Drones and remote sensing technology can be used in India’s aquaculture sector for disease surveillance in fish and aquatic animals, according to Kenton L Morgan, former professor of epidemiology at the University of Liverpool. He said India has the potential to become a world leader in aquatic disease surveillance due to its heavy investment, trained scientists and high aquatic animal production. Morgan also highlighted the use of technologies such as quantum computers, remote sensing and big data analysis in the sector. The comments were made at the AquaEpi III conference in Lucknow, organised by the International Society of Aquatic Animal Epidemiology.

“Drones and remote sensing technology can also be used in the aquaculture sector in India for aquatic epidemiology (diseases in fish and other aquatic animals) and identify the disease in them. India can become the world leader in aquatic disease surveillance. This is because it is invested heavily, it has trained many scientists, and it is the second most important country in the world in terms of aquatic animal production after China,” said Kenton L Morgan, former emeritus professor of epidemiology, University of Liverpool, United Kingdom.

Morgan was speaking on fish epidemiology while presenting his thoughts as chief guest at the three-day international conference titled ‘Aquatic Animal Epidemiology (AquaEpi III)’ at ICAR-National Bureau of Fish Genetic Resources (NBFGR), Lucknow, orgainsed by the International Society of Aquatic Animal Epidemiology (ISAAE). “India also has technological expertise that can use Quantum computers, remote sensing, big data analysing, machine learning among others,” he added.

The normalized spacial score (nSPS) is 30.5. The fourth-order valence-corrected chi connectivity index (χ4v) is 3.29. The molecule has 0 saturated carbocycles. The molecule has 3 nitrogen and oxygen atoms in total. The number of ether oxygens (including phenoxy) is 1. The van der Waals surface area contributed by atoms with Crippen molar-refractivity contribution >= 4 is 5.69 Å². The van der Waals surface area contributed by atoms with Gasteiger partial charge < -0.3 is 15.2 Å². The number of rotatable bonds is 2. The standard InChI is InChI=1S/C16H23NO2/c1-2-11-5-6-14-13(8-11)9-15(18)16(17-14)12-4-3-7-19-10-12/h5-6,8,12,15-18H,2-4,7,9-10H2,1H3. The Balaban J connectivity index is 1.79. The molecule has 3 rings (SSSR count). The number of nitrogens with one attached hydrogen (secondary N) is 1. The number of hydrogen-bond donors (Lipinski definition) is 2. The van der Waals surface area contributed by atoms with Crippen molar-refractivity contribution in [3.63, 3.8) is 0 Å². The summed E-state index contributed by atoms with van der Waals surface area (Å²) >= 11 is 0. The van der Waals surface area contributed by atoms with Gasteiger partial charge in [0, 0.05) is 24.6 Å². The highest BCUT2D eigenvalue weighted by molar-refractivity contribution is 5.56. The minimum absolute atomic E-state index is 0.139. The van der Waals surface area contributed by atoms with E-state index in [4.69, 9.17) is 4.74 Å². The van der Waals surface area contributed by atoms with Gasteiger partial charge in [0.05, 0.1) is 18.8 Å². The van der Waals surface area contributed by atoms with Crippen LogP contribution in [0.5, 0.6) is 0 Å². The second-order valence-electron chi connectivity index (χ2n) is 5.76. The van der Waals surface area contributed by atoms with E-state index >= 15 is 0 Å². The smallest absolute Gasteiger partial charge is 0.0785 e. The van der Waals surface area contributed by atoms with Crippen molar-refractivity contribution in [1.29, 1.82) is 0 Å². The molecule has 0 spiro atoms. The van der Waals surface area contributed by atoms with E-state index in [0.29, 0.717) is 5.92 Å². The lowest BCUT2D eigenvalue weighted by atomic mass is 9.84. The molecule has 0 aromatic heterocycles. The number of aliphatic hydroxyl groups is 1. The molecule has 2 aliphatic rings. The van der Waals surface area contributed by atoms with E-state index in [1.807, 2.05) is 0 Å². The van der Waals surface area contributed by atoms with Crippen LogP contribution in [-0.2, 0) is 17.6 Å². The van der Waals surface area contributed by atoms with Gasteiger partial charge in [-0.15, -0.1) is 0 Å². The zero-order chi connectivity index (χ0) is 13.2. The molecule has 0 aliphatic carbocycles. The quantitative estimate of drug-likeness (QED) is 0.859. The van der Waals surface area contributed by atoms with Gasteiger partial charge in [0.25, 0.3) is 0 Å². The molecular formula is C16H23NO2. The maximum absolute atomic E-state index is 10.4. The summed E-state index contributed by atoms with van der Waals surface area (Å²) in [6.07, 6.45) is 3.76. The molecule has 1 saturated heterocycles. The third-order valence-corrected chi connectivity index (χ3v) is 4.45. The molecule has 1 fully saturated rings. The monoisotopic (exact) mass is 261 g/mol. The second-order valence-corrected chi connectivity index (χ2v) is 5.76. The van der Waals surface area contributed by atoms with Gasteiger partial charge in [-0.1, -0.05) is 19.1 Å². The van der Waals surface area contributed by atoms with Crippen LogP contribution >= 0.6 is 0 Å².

“As not always is it easy to locate people associated with aqua farming and many a time we don’t know where the ponds are hence, using these technologies the farmers and ponds can be located through satellite. This is already happening in Taiwan, China, and Japan on an experimental basis,” he added.

Along with Morgan, 24 overseas internationally renowned experts and scientists were present along with 250 delegates in the conference as lead speakers and shared their insights and experiences in overcoming the current challenges in aquatic animal health. The conference is being organised in collaboration with the National Fisheries Development Board and the Aquatic Biodiversity Conservation Society (ABCS). The conference aims at giving suitable recommendations for reducing disease risks and sustainable growth of the aquaculture sector,” said Uttam Kumar Sarkar, director, ICAR-NBFGR.

J.K. Jena, Deputy Director General (Fisheries Science & Animal Science), ICAR, New Delhi in his address highlighted the role of epidemiology for diversification and management of aquaculture sector. Edgar Brun, Director, Dept. of Aquatic Animal Health and Welfare, Norwegian Veterinary Institute, Norway mentioned the importance of epidemiology research and its relevance in aquaculture development.